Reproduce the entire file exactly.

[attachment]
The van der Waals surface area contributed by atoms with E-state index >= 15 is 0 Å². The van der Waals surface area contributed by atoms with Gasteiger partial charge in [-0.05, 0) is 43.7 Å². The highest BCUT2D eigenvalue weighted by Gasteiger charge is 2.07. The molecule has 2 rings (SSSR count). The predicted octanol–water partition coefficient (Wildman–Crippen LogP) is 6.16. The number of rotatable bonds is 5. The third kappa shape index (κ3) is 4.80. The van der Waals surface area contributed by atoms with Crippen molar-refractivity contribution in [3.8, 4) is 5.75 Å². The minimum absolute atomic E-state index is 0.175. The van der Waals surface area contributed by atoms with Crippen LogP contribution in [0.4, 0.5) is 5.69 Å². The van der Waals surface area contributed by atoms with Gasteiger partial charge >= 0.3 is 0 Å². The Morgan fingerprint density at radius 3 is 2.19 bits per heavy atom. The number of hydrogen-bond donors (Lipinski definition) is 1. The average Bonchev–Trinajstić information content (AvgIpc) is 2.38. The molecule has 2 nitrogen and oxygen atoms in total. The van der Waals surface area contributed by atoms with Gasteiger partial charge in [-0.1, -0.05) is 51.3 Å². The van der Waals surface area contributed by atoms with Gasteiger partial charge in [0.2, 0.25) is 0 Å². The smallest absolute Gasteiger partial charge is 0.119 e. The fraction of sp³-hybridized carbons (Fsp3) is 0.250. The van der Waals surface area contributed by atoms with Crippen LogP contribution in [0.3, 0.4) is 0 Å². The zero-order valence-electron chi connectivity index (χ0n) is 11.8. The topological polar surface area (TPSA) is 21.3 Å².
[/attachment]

The van der Waals surface area contributed by atoms with E-state index >= 15 is 0 Å². The van der Waals surface area contributed by atoms with Gasteiger partial charge in [-0.05, 0) is 43.7 Å². The highest BCUT2D eigenvalue weighted by Gasteiger charge is 2.07. The molecule has 2 rings (SSSR count). The predicted octanol–water partition coefficient (Wildman–Crippen LogP) is 6.16. The number of rotatable bonds is 5. The third kappa shape index (κ3) is 4.80. The van der Waals surface area contributed by atoms with Crippen molar-refractivity contribution in [3.8, 4) is 5.75 Å². The minimum absolute atomic E-state index is 0.175. The van der Waals surface area contributed by atoms with Crippen LogP contribution in [0.4, 0.5) is 5.69 Å². The van der Waals surface area contributed by atoms with Gasteiger partial charge >= 0.3 is 0 Å². The Morgan fingerprint density at radius 3 is 2.19 bits per heavy atom. The number of hydrogen-bond donors (Lipinski definition) is 1. The average Bonchev–Trinajstić information content (AvgIpc) is 2.38. The molecule has 2 nitrogen and oxygen atoms in total. The van der Waals surface area contributed by atoms with Gasteiger partial charge in [-0.1, -0.05) is 51.3 Å². The van der Waals surface area contributed by atoms with Gasteiger partial charge in [0.2, 0.25) is 0 Å². The smallest absolute Gasteiger partial charge is 0.119 e. The fraction of sp³-hybridized carbons (Fsp3) is 0.250. The van der Waals surface area contributed by atoms with Crippen LogP contribution in [0.3, 0.4) is 0 Å². The zero-order valence-electron chi connectivity index (χ0n) is 11.8. The topological polar surface area (TPSA) is 21.3 Å².